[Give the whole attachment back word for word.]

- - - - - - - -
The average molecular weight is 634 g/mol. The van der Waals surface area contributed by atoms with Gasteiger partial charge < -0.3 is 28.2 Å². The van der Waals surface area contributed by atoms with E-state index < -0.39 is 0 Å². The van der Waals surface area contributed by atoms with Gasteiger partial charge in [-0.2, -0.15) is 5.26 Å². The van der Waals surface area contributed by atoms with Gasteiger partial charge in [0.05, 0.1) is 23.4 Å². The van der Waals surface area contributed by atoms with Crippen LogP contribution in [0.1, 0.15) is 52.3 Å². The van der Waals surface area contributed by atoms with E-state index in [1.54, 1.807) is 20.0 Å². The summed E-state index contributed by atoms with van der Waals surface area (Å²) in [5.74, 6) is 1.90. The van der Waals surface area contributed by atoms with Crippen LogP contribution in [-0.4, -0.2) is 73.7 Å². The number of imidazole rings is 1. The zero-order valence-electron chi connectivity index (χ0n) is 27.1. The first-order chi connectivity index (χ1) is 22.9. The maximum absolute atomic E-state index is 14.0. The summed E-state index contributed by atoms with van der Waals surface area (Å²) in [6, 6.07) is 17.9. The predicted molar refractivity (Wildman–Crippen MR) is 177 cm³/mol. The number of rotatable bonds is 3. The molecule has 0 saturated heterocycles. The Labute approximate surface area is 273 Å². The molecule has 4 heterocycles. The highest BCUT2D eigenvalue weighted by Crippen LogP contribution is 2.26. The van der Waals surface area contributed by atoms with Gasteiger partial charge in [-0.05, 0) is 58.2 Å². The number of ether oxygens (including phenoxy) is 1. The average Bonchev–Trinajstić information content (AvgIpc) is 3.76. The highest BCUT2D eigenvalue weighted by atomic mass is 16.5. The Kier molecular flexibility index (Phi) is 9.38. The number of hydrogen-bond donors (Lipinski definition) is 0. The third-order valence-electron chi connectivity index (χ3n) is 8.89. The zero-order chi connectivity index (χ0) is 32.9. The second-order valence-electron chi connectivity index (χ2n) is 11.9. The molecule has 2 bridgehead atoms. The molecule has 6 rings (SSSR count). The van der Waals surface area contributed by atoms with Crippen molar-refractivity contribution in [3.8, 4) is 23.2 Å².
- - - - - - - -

The average molecular weight is 634 g/mol. The van der Waals surface area contributed by atoms with Gasteiger partial charge < -0.3 is 28.2 Å². The van der Waals surface area contributed by atoms with E-state index < -0.39 is 0 Å². The van der Waals surface area contributed by atoms with Gasteiger partial charge in [-0.2, -0.15) is 5.26 Å². The van der Waals surface area contributed by atoms with Gasteiger partial charge in [0.05, 0.1) is 23.4 Å². The van der Waals surface area contributed by atoms with Crippen LogP contribution in [0.1, 0.15) is 52.3 Å². The van der Waals surface area contributed by atoms with E-state index in [1.54, 1.807) is 20.0 Å². The summed E-state index contributed by atoms with van der Waals surface area (Å²) in [5.74, 6) is 1.90. The van der Waals surface area contributed by atoms with Crippen LogP contribution in [-0.4, -0.2) is 73.7 Å². The number of imidazole rings is 1. The zero-order valence-electron chi connectivity index (χ0n) is 27.1. The first-order chi connectivity index (χ1) is 22.9. The maximum absolute atomic E-state index is 14.0. The summed E-state index contributed by atoms with van der Waals surface area (Å²) in [6, 6.07) is 17.9. The predicted molar refractivity (Wildman–Crippen MR) is 177 cm³/mol. The number of rotatable bonds is 3. The molecule has 0 saturated heterocycles. The Labute approximate surface area is 273 Å². The molecule has 4 heterocycles. The highest BCUT2D eigenvalue weighted by Crippen LogP contribution is 2.26. The van der Waals surface area contributed by atoms with Gasteiger partial charge in [-0.05, 0) is 58.2 Å². The number of ether oxygens (including phenoxy) is 1. The average Bonchev–Trinajstić information content (AvgIpc) is 3.76. The highest BCUT2D eigenvalue weighted by atomic mass is 16.5. The Kier molecular flexibility index (Phi) is 9.38. The number of hydrogen-bond donors (Lipinski definition) is 0. The third-order valence-electron chi connectivity index (χ3n) is 8.89. The zero-order chi connectivity index (χ0) is 32.9. The second-order valence-electron chi connectivity index (χ2n) is 11.9. The molecule has 2 bridgehead atoms. The molecule has 6 rings (SSSR count). The van der Waals surface area contributed by atoms with Crippen molar-refractivity contribution in [3.8, 4) is 23.2 Å².